We live in a world where being connected is the norm. If we were able to see the packets traveling around us, then we’d surely go insane. One of the main tasks of system administrators is implementing systems that work with these packets. Probably the most popular need is for a firewall. In this article we are going to overview the Netfilter framework, along with its Iptables user space in Linux.
Everything started back in 1998 when Rusty Russell (with his development team) re-designed the already existing ipchains. It was one of earliest variations of firewalls that were able to administer IP packet filters. Ipchains, based on the classic ipfwadm, was probably the beginning of Netfilter. The developers realized that there was a lot of room for improvement, and having said that, project Netfilter was born.
Netfilter is a fully functional, feature-laden packet filtering framework available starting from the Linux Kernels 2.4.x and 2.6.x. The beauty of this framework is that there is a set of tools and components which are able to use its hooks to the kernel to accomplish various other tasks, such as NAT (network address translation), stateful tracking, packet mangling, and of course, the most important one—being an advanced firewall.
Furthermore, the project was expanded with Iptables. By definition, it has a table structure that allows system administrators to create, set up, and enforce definitions of rule-sets in terms of packet filtering as well as NAT modules. Iptables also comes with almost all Linux distributions. Iptables heavily relies on the Xtables sub-framework, and both of them together are sometimes called “iptables firewalling.”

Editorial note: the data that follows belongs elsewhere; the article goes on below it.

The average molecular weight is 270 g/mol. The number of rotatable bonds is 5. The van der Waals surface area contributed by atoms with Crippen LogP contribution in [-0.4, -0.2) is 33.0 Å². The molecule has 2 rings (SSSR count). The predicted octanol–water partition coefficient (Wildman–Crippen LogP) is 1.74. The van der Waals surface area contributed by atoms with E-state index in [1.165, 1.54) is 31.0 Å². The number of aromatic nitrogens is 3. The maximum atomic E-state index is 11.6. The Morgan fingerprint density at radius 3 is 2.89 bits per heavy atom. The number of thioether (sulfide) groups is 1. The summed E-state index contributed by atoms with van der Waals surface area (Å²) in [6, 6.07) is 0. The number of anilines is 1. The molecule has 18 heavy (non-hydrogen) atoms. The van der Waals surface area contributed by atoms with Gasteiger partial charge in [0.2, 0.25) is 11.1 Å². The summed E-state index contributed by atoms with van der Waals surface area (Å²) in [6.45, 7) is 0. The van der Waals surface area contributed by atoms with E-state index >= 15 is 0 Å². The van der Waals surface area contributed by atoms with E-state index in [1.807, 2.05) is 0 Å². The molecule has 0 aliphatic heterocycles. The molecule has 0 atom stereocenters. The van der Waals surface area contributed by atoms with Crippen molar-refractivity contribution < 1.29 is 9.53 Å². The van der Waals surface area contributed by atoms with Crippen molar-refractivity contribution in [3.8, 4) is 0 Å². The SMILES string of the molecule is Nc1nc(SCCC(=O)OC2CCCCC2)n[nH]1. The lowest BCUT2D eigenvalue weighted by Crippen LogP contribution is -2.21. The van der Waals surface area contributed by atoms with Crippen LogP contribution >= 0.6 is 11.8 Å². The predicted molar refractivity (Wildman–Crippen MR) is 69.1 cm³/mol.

Throughout this article we will first present some details and specifics on the Netfilter infrastructure, and then we are going to get into Iptables. We will examine chains, how rule-sets can be created and linked, and ultimately we will present some working examples to see everything in action.
Now that you have learned the structure of this article and know exactly what to expect, let’s begin. Keep in mind that this is just a brief overview. It is not a manual that explains how to create NAT modules, make chains of rules, and implement a highly secure Netfilter/iptables solution that “fits” your network situation. This article was written to make you aware of this possibility. The rest is up to you.